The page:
Techdirt has a great little article on how open data in New York found about $1.7 million in parking tickets that were issued to cars parked legally. That's great money if you can find it. As the article notes, the findings by an analyst working with a database of parking tickets were communicated to the city. That led to policy changes at the policy department and the city.
When citizens have access to data to show how agencies make decisions in response to current policy or policy changes, we can see how our government works over time. We can find patterns of behavior on the part of people who work in the government, people who work for all us. We can see if current public policy works or if it doesn't. And if public policy doesn't work, we can change the policy.
I'm a big fan of the Freedom of Information Act (FOIA) and the Privacy Act, as well as their analogs at the state level. I've filed more than 300 requests for documents myself at both state and federal levels. You can learn a lot about how government works when you ask for the documents they create to do their work.
FOIA is great if you want to learn about one particular issue or one particular person. It is common for people to send personal requests - requests for their own records. Other requests include documents about how a law is enforced, how agency decisions are made, and records of the decision making process. But one thing you with FOIA can't do is ask an agency to compile records in a format like a database.
Open data laws make that possible. Open data laws require agencies to make certain sets of information available to all of us. Free for the asking. These are databases cleaned of any personally identifying information, but provide enough information to tell us how an agency carries out its work.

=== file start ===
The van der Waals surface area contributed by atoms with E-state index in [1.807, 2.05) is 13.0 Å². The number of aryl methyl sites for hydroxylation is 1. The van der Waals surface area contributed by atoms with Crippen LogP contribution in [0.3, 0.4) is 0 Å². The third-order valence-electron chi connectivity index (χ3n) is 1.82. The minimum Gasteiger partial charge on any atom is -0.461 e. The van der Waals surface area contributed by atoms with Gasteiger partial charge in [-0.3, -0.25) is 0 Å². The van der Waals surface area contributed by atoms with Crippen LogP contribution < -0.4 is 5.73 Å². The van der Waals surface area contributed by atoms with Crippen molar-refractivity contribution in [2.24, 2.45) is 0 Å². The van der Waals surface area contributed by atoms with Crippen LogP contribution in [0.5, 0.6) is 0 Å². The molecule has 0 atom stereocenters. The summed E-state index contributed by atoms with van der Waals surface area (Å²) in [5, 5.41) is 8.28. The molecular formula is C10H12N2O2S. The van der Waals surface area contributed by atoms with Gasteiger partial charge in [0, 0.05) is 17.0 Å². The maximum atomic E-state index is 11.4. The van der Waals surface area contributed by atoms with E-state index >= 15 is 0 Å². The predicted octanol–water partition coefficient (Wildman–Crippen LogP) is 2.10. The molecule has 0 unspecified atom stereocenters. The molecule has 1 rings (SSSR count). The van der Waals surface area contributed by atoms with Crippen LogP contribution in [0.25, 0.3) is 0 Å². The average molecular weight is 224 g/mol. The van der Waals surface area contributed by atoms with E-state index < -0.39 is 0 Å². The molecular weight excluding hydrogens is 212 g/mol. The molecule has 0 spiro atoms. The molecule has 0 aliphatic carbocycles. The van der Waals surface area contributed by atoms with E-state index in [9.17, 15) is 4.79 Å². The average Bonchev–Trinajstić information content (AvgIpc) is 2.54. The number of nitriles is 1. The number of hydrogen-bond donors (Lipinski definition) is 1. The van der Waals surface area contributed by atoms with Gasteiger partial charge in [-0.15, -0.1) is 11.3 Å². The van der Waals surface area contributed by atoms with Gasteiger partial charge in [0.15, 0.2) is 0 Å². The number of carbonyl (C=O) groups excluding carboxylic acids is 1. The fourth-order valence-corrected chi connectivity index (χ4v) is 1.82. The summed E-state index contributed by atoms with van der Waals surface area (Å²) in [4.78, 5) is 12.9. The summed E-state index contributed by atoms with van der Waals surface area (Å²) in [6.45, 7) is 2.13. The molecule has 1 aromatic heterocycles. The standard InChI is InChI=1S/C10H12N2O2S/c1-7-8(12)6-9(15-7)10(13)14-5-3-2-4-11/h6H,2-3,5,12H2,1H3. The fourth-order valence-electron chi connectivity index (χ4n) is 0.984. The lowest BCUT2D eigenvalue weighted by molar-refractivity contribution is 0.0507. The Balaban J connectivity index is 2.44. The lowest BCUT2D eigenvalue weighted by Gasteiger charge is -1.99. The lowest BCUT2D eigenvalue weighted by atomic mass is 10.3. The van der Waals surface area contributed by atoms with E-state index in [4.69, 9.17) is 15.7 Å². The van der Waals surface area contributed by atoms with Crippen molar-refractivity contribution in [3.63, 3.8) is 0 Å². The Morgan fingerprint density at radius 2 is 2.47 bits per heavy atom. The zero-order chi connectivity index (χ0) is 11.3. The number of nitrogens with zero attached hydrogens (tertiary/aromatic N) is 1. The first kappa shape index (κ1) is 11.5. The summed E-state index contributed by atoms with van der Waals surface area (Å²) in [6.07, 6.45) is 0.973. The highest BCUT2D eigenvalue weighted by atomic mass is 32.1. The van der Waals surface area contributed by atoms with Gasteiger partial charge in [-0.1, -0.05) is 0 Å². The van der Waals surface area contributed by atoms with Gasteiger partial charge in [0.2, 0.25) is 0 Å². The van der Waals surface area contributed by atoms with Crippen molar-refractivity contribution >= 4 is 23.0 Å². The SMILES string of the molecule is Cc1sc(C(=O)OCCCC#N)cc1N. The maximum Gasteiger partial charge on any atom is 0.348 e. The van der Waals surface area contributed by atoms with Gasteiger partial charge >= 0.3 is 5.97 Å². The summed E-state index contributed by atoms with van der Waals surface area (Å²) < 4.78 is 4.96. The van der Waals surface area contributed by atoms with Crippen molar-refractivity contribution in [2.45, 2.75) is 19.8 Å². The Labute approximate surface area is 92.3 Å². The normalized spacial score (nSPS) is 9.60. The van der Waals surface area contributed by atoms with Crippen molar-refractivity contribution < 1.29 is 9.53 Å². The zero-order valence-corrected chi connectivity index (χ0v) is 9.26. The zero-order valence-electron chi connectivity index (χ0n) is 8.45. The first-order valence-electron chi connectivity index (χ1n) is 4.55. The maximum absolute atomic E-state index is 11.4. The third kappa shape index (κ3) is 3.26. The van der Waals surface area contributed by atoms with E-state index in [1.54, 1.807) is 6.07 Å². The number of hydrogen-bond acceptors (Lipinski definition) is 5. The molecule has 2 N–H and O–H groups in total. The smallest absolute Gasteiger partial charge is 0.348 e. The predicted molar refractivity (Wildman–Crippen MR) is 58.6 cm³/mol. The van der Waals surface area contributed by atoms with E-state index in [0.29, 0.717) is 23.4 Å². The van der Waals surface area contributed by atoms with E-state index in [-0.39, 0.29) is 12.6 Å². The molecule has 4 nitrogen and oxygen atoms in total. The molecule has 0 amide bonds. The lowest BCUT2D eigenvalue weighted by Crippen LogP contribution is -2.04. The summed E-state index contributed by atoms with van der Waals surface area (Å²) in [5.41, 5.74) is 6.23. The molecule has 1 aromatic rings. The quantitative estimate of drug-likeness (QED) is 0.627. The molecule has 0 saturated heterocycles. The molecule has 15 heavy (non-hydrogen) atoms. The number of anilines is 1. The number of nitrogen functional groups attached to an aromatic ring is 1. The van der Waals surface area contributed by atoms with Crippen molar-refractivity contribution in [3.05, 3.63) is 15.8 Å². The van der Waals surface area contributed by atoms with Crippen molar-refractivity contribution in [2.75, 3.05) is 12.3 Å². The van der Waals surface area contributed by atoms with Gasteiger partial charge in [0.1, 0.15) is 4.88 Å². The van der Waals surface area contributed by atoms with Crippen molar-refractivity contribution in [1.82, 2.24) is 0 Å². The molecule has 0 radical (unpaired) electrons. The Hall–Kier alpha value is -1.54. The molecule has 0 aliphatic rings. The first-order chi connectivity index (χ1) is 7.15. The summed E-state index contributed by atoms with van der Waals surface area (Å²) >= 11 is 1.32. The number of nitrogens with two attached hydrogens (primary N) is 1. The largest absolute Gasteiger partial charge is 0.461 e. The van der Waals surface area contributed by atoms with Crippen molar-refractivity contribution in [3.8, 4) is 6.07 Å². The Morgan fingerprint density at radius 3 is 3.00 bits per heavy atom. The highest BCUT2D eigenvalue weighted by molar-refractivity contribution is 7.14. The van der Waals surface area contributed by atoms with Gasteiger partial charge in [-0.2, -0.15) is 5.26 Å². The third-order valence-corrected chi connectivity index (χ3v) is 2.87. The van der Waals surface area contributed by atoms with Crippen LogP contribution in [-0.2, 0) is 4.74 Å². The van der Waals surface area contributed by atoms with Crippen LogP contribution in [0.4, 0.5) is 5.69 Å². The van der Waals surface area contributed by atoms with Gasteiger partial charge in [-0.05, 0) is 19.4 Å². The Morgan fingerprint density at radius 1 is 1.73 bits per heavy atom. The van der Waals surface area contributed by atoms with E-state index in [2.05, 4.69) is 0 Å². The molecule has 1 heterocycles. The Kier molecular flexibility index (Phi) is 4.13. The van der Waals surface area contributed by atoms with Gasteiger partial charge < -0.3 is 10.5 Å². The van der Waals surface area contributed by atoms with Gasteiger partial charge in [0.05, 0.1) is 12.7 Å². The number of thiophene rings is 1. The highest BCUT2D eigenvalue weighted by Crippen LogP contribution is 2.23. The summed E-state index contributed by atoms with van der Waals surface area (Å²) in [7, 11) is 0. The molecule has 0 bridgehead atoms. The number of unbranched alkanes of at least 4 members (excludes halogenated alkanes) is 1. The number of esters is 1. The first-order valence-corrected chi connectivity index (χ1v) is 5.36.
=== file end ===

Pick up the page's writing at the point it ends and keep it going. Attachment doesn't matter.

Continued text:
While it is easy to bemoan the ability of the government to watch us, they still work for us, and if we're careful, we can still tell the government how to do its job. Open data laws are proof that it's still possible. Databases are sort of a double-edged sword. But once you have one in hand, it's only a matter of putting that database through a few queries to see if any patterns emerge.
There are entire websites and organizations (like this one) dedicated to collecting and curating collections of databases retrieved through open data laws. The United States government has an overarching policy of making data available to anyone who wants to see how they are doing their job. The result of that policy is data.gov, the home of open data for the federal government. Granted, the public data available doesn't have any personally identifying information, nor should it, but with it, we can get a high level view of how they are doing their jobs.
Voting is just one aspect of being a citizen. We vote to decide who writes the laws and who cuts the checks. We engage in rulemaking processes when an agency proposes regulations to interpret and enforce the laws. We determine if a law is good or bad when we go to court, when we sit in a jury, or sue for redress of grievances.
When we get open data from our governments at all levels, we get the results of our actions and are in a better position to make the government responsive to all of us. Even if we may believe that the government only listens to 1% of us, when used effectively, open data makes the government more responsive to all of us.